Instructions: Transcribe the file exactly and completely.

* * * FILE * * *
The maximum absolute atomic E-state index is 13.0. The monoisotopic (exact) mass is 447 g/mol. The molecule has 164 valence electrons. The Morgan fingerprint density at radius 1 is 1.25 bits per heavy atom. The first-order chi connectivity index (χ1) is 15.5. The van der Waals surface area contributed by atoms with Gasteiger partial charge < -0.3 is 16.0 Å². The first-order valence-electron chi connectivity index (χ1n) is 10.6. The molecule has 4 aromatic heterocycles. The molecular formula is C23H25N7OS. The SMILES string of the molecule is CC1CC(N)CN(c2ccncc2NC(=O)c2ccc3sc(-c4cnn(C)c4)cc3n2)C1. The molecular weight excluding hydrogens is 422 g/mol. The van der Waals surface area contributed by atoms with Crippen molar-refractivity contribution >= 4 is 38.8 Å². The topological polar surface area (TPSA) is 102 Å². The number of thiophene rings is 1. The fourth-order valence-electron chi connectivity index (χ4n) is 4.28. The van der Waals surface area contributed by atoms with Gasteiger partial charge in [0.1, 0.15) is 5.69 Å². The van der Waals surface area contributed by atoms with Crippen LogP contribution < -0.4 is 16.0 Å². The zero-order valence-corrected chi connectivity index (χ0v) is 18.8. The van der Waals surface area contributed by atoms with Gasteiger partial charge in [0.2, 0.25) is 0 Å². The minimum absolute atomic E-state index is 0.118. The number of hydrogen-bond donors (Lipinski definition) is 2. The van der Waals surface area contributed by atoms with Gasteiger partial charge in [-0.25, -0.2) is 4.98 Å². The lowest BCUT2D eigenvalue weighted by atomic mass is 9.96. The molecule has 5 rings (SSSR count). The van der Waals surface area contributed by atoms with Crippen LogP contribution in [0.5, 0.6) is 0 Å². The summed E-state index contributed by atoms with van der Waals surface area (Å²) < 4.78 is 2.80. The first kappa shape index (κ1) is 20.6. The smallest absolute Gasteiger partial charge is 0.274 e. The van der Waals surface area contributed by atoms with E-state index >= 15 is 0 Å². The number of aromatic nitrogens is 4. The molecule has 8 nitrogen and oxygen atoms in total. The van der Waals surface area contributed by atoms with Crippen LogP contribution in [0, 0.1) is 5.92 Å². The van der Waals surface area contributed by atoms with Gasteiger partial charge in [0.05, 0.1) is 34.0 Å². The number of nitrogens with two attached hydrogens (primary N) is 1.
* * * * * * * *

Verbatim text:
The maximum absolute atomic E-state index is 13.0. The monoisotopic (exact) mass is 447 g/mol. The molecule has 164 valence electrons. The Morgan fingerprint density at radius 1 is 1.25 bits per heavy atom. The first-order chi connectivity index (χ1) is 15.5. The van der Waals surface area contributed by atoms with Gasteiger partial charge < -0.3 is 16.0 Å². The first-order valence-electron chi connectivity index (χ1n) is 10.6. The molecule has 4 aromatic heterocycles. The molecular formula is C23H25N7OS. The SMILES string of the molecule is CC1CC(N)CN(c2ccncc2NC(=O)c2ccc3sc(-c4cnn(C)c4)cc3n2)C1. The molecular weight excluding hydrogens is 422 g/mol. The van der Waals surface area contributed by atoms with Crippen molar-refractivity contribution >= 4 is 38.8 Å². The topological polar surface area (TPSA) is 102 Å². The number of thiophene rings is 1. The fourth-order valence-electron chi connectivity index (χ4n) is 4.28. The van der Waals surface area contributed by atoms with Gasteiger partial charge in [0.1, 0.15) is 5.69 Å². The van der Waals surface area contributed by atoms with Crippen LogP contribution < -0.4 is 16.0 Å². The zero-order valence-corrected chi connectivity index (χ0v) is 18.8. The van der Waals surface area contributed by atoms with Gasteiger partial charge in [0.2, 0.25) is 0 Å². The minimum absolute atomic E-state index is 0.118. The number of hydrogen-bond donors (Lipinski definition) is 2. The van der Waals surface area contributed by atoms with Gasteiger partial charge in [-0.25, -0.2) is 4.98 Å². The lowest BCUT2D eigenvalue weighted by atomic mass is 9.96. The molecule has 5 rings (SSSR count). The van der Waals surface area contributed by atoms with Crippen LogP contribution in [0.5, 0.6) is 0 Å². The summed E-state index contributed by atoms with van der Waals surface area (Å²) < 4.78 is 2.80. The first kappa shape index (κ1) is 20.6. The smallest absolute Gasteiger partial charge is 0.274 e. The van der Waals surface area contributed by atoms with E-state index >= 15 is 0 Å². The number of aromatic nitrogens is 4. The molecule has 8 nitrogen and oxygen atoms in total. The van der Waals surface area contributed by atoms with Crippen LogP contribution in [0, 0.1) is 5.92 Å². The van der Waals surface area contributed by atoms with Gasteiger partial charge in [0.05, 0.1) is 34.0 Å². The number of nitrogens with two attached hydrogens (primary N) is 1.